Frenchman claims cure for WannaCry-infected computers

Posted May 20, 2017

The group includes Adrien Guinet, who works as a security expert, Matthieu Suiche, who is an internationally known hacker, and Benjamin Delpy, who helped out by night, in his spare time, outside his day job at the Banque de France.

French researchers have released software tools that they claim can restore some of the computers locked up by a global cyberattack that held users' files for ransom. When WannaCry hits computers, it generates an unlock key, which stays hidden in the memory until the PC's been rebooted.

A free tool which can undo the damage caused by the WannaCry ransomware on some computers is now available. The fix is for a very specific set of victims: people on versions from Windows XP to Windows 7 who haven't rebooted their infected computers.

Nevertheless, victims of WannaCry can now bank on a third-party decrypting tool called "Wannakey", which enables affected users to decrypt or patch the ransomware attack on Windows.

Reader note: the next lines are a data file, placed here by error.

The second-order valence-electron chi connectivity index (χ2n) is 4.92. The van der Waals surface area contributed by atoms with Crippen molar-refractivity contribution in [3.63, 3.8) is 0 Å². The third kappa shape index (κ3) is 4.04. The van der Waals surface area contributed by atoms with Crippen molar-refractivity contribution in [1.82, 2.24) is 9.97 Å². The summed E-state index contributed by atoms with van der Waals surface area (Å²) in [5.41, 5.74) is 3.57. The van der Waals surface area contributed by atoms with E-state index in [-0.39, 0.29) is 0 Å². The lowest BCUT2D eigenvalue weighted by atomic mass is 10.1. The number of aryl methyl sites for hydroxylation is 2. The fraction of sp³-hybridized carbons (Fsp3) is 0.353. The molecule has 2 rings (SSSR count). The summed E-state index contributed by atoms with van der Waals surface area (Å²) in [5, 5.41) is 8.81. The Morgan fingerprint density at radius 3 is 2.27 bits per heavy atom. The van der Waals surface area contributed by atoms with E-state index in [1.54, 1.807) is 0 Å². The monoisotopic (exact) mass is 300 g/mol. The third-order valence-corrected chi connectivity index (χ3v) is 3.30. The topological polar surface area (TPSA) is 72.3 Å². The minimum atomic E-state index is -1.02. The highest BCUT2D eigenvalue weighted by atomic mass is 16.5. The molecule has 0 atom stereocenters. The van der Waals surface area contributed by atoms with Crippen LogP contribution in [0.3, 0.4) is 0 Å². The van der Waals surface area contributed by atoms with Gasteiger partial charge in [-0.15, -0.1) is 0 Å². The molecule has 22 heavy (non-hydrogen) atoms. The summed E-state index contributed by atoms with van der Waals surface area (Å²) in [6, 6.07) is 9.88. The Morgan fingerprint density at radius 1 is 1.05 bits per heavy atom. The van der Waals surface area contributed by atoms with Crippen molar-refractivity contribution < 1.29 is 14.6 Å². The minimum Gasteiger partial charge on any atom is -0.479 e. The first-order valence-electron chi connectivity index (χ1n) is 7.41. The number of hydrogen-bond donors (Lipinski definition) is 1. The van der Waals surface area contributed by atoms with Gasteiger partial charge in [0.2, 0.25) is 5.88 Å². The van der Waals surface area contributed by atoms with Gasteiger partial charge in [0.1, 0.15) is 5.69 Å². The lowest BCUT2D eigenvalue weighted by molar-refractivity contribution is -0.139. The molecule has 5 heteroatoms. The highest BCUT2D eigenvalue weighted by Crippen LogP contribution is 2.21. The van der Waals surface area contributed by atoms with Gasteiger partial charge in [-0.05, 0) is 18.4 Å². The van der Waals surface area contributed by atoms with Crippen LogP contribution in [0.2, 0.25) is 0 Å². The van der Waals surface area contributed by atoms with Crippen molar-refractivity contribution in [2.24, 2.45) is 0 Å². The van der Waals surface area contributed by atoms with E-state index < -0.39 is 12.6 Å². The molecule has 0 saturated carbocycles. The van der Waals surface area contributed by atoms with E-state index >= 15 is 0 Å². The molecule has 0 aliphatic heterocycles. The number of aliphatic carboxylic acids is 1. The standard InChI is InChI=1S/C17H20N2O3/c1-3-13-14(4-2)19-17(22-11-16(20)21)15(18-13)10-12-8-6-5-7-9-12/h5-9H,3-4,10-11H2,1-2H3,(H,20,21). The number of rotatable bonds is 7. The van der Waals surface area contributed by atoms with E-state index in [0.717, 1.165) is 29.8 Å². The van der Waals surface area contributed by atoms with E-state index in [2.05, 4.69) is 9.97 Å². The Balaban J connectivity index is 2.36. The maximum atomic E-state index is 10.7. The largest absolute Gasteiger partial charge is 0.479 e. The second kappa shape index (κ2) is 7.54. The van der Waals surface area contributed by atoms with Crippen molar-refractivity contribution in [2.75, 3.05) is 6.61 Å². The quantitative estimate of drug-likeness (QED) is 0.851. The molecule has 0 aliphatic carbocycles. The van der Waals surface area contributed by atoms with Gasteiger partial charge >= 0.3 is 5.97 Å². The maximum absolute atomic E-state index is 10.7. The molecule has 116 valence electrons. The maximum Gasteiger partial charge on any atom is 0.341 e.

The researchers said, however, that the tools are not ideal and work only if the computers infected with the WannaCry ransomware have not been rebooted after being hit.

Suiche, based in the United Arab Emirates and one of the world's top security researchers, provided advice and testing to ensure the fix worked across all various versions of Windows.

The newly created software in fact tries to recover the prime numbers of the RSA private key which is used by the WannaCry.

"This is not a flawless solution". "But this is so far the only workable solution to help enterprises to recover their files if they have been infected and have no back-ups" which allow users to restore data without paying black-mailers. For first victims of attack, the one week's notice ended on Friday. 2008 R2 Server clients were also hit hard, making up just over 1 percent of infections.